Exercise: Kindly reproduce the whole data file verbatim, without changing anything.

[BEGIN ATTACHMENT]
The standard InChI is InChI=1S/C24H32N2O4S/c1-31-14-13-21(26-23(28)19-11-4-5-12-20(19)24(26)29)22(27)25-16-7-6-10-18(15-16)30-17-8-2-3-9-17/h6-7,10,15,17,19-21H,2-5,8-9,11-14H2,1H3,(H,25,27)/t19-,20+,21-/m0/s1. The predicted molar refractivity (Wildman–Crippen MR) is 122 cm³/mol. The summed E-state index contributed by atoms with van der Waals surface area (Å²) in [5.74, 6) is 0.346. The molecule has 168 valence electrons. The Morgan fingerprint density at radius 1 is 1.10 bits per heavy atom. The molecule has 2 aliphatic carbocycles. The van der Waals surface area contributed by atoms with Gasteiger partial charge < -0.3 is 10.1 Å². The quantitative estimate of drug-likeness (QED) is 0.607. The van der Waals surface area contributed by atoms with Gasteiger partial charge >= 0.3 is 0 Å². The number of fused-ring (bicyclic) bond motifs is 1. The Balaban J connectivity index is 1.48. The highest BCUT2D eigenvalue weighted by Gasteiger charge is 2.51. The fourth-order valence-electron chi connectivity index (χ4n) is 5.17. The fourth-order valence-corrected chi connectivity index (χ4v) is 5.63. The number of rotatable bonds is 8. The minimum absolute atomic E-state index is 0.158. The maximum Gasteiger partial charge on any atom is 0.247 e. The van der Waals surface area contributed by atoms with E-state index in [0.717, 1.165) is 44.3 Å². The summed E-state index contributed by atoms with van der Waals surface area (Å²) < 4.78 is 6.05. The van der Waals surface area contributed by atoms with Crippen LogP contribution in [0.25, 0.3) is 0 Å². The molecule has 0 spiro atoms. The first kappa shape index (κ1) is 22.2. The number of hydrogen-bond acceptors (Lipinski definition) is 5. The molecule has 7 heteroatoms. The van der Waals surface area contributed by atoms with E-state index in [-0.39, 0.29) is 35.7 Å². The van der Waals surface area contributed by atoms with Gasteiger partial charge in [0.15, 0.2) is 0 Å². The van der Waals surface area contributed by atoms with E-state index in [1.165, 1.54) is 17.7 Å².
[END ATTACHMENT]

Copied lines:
The standard InChI is InChI=1S/C24H32N2O4S/c1-31-14-13-21(26-23(28)19-11-4-5-12-20(19)24(26)29)22(27)25-16-7-6-10-18(15-16)30-17-8-2-3-9-17/h6-7,10,15,17,19-21H,2-5,8-9,11-14H2,1H3,(H,25,27)/t19-,20+,21-/m0/s1. The predicted molar refractivity (Wildman–Crippen MR) is 122 cm³/mol. The summed E-state index contributed by atoms with van der Waals surface area (Å²) in [5.74, 6) is 0.346. The molecule has 168 valence electrons. The Morgan fingerprint density at radius 1 is 1.10 bits per heavy atom. The molecule has 2 aliphatic carbocycles. The van der Waals surface area contributed by atoms with Gasteiger partial charge < -0.3 is 10.1 Å². The quantitative estimate of drug-likeness (QED) is 0.607. The van der Waals surface area contributed by atoms with Gasteiger partial charge >= 0.3 is 0 Å². The number of fused-ring (bicyclic) bond motifs is 1. The Balaban J connectivity index is 1.48. The highest BCUT2D eigenvalue weighted by Gasteiger charge is 2.51. The fourth-order valence-electron chi connectivity index (χ4n) is 5.17. The fourth-order valence-corrected chi connectivity index (χ4v) is 5.63. The number of rotatable bonds is 8. The minimum absolute atomic E-state index is 0.158. The maximum Gasteiger partial charge on any atom is 0.247 e. The van der Waals surface area contributed by atoms with E-state index in [0.717, 1.165) is 44.3 Å². The summed E-state index contributed by atoms with van der Waals surface area (Å²) < 4.78 is 6.05. The van der Waals surface area contributed by atoms with Crippen LogP contribution in [0.25, 0.3) is 0 Å². The molecule has 0 spiro atoms. The first kappa shape index (κ1) is 22.2. The number of hydrogen-bond acceptors (Lipinski definition) is 5. The molecule has 7 heteroatoms. The van der Waals surface area contributed by atoms with E-state index in [-0.39, 0.29) is 35.7 Å². The van der Waals surface area contributed by atoms with Gasteiger partial charge in [0.15, 0.2) is 0 Å². The van der Waals surface area contributed by atoms with E-state index in [1.165, 1.54) is 17.7 Å².